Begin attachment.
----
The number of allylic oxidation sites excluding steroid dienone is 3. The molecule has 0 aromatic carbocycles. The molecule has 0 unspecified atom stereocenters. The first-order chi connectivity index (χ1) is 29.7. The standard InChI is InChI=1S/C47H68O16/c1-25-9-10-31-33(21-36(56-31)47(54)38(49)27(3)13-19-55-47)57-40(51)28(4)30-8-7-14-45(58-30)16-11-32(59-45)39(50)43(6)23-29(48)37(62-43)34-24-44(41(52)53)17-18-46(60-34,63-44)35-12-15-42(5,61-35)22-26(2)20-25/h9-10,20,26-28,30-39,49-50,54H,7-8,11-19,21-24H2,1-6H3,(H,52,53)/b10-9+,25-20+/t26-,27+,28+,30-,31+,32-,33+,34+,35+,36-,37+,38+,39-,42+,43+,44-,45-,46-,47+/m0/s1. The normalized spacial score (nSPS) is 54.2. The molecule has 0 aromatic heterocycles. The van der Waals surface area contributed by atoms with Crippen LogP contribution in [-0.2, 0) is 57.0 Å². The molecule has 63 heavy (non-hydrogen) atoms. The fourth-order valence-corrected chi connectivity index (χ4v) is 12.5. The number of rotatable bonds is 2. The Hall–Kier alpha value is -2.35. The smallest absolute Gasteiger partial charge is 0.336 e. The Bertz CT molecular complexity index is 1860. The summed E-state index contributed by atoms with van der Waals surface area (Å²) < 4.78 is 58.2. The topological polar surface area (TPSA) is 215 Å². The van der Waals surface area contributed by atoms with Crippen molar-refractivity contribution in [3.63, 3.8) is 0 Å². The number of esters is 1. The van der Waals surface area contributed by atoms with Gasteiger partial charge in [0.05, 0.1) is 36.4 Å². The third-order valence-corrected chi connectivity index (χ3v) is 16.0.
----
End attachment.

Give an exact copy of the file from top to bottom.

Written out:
The number of allylic oxidation sites excluding steroid dienone is 3. The molecule has 0 aromatic carbocycles. The molecule has 0 unspecified atom stereocenters. The first-order chi connectivity index (χ1) is 29.7. The standard InChI is InChI=1S/C47H68O16/c1-25-9-10-31-33(21-36(56-31)47(54)38(49)27(3)13-19-55-47)57-40(51)28(4)30-8-7-14-45(58-30)16-11-32(59-45)39(50)43(6)23-29(48)37(62-43)34-24-44(41(52)53)17-18-46(60-34,63-44)35-12-15-42(5,61-35)22-26(2)20-25/h9-10,20,26-28,30-39,49-50,54H,7-8,11-19,21-24H2,1-6H3,(H,52,53)/b10-9+,25-20+/t26-,27+,28+,30-,31+,32-,33+,34+,35+,36-,37+,38+,39-,42+,43+,44-,45-,46-,47+/m0/s1. The normalized spacial score (nSPS) is 54.2. The molecule has 0 aromatic heterocycles. The van der Waals surface area contributed by atoms with Crippen LogP contribution in [-0.2, 0) is 57.0 Å². The molecule has 63 heavy (non-hydrogen) atoms. The fourth-order valence-corrected chi connectivity index (χ4v) is 12.5. The number of rotatable bonds is 2. The Hall–Kier alpha value is -2.35. The smallest absolute Gasteiger partial charge is 0.336 e. The Bertz CT molecular complexity index is 1860. The summed E-state index contributed by atoms with van der Waals surface area (Å²) < 4.78 is 58.2. The topological polar surface area (TPSA) is 215 Å². The van der Waals surface area contributed by atoms with Crippen molar-refractivity contribution in [3.63, 3.8) is 0 Å². The number of esters is 1. The van der Waals surface area contributed by atoms with Gasteiger partial charge in [0.05, 0.1) is 36.4 Å². The third-order valence-corrected chi connectivity index (χ3v) is 16.0.